Abhimanyu GhoshalManaging Editor
Abhimanyu is TNW's Managing Editor, and is all about personal devices, Asia's tech ecosystem, as well as the intersection of technology and Abhimanyu is TNW's Managing Editor, and is all about personal devices, Asia's tech ecosystem, as well as the intersection of technology and culture. Hit him up on Twitter, or write in: [email protected].
Code management platform GitHub has been fending off a distributed denial of service (DDoS) attack since last Thursday. Security experts say the attack may have originated in China, reports The Wall Street Journal.
Over the past few days, San Francisco-based GitHub has been hit with huge amounts of traffic from overseas users of Baidu, a Chinese search engine. The attack caused the service to appear unavailable to many users since March 26.
GitHub, which hosts developers’ coding projects online, found the onslaught of traffic directed at two specific pages on its platform that linking to sites that are banned in China — Greatfire.org, a resource that tracks content blocked in the country, and The New York Times’ Chinese language site.
At the time of writing, GitHub reports that it is still under attack, but it has managed to bring the situation under control and its site is available to users as usual.
Mikko Hyponen, the chief research officer of cybersecurity firm F-Secure, said the attack was likely to have involved Chinese authorities because it involved the manipulation of Web traffic at a high level of the country’s internet infrastructure. “It had to be someone who had the ability to tamper with all the Internet traffic coming into China,” he said.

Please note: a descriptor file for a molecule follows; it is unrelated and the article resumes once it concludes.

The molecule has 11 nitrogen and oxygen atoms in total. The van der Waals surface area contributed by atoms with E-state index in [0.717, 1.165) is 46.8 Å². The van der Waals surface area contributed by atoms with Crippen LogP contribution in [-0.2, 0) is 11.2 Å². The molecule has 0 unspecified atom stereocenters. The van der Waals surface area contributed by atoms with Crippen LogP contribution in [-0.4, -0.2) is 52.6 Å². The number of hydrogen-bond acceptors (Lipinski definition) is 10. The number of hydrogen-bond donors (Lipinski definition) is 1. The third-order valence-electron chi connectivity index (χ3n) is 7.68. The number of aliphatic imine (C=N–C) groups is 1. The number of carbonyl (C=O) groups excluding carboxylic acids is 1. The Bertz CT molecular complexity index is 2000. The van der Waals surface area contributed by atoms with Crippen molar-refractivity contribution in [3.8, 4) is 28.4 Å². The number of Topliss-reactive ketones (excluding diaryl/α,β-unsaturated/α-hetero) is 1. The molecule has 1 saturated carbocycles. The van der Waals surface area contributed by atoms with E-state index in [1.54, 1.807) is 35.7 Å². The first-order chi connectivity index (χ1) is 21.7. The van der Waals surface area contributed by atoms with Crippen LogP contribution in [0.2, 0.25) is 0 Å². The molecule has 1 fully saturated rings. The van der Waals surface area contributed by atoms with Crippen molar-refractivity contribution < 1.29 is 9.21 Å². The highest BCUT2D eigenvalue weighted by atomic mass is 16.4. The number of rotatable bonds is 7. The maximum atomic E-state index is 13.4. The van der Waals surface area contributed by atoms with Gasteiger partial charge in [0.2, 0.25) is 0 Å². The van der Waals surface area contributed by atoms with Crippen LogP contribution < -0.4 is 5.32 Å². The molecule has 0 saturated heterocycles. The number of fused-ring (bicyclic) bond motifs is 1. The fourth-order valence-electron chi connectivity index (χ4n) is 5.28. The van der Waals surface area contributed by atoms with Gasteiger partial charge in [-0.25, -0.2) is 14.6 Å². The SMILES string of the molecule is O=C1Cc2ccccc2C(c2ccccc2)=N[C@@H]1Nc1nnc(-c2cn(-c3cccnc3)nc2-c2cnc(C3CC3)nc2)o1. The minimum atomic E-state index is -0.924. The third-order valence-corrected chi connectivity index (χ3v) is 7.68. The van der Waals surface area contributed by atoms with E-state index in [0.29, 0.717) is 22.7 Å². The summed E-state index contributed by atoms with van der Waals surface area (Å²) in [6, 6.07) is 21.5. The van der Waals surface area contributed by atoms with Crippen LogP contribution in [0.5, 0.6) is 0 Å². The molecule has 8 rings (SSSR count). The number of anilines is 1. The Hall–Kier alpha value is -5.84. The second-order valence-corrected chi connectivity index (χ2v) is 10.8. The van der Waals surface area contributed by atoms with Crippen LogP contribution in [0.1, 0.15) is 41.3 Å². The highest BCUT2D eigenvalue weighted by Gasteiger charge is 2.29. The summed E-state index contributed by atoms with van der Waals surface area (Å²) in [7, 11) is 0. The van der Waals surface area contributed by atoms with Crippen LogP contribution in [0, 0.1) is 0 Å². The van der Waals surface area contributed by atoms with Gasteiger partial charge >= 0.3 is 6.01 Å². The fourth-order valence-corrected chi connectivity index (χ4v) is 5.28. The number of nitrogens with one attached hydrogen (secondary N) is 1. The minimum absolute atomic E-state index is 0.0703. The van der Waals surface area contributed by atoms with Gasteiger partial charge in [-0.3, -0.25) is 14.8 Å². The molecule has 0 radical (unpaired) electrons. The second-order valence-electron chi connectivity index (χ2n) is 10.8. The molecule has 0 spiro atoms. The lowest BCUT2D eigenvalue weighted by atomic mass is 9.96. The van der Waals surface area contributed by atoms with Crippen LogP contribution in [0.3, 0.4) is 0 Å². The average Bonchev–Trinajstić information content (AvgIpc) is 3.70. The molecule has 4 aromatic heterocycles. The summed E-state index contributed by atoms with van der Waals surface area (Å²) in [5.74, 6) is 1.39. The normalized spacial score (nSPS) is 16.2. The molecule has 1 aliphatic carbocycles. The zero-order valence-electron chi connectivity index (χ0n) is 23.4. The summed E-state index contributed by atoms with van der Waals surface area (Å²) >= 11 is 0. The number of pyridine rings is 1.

The attack manipulated traffic to Baidu from users who accessed the search engine from outside China and sent requests for data from their computers to GitHub. This made it more difficult to block, as it resembled typical traffic from around the world and not a single source attempting to bombard the site with data requests.
The Chinese government could have blocked GitHub entirely, but as the site is encrypted, it can’t tell whether users in the country are trying to access ordinary code projects or are looking for anti-censorship content hosted on the platform (such as an uncensored version of the social network Weibo, managed by Greatfire.org).
Blocking the whole site would also cut off access for tech companies in China that use GitHub.
The company said in a blog post that this has been the largest attack in its history, and that it involves a range of “sophisticated new techniques that use the web browsers of unsuspecting, uninvolved people to flood github.com with high levels of traffic.”
GitHub declined to comment on what content was specifically targeted in the attack, or who it suspected to be behind it. The company said, “Based on reports we’ve received, we believe the intent of this attack is to convince us to remove a specific class of content.”
Baidu said that it wasn’t involved in the attack and its systems weren’t breached either.
➤ U.S. Coding Website GitHub Hit With Cyberattack [The Wall Street Journal]
Image credit: Shutterstock
Read next: Reuters’ news sites are currently blocked in China
Get the TNW newsletter
Get the most important tech news in your inbox each week.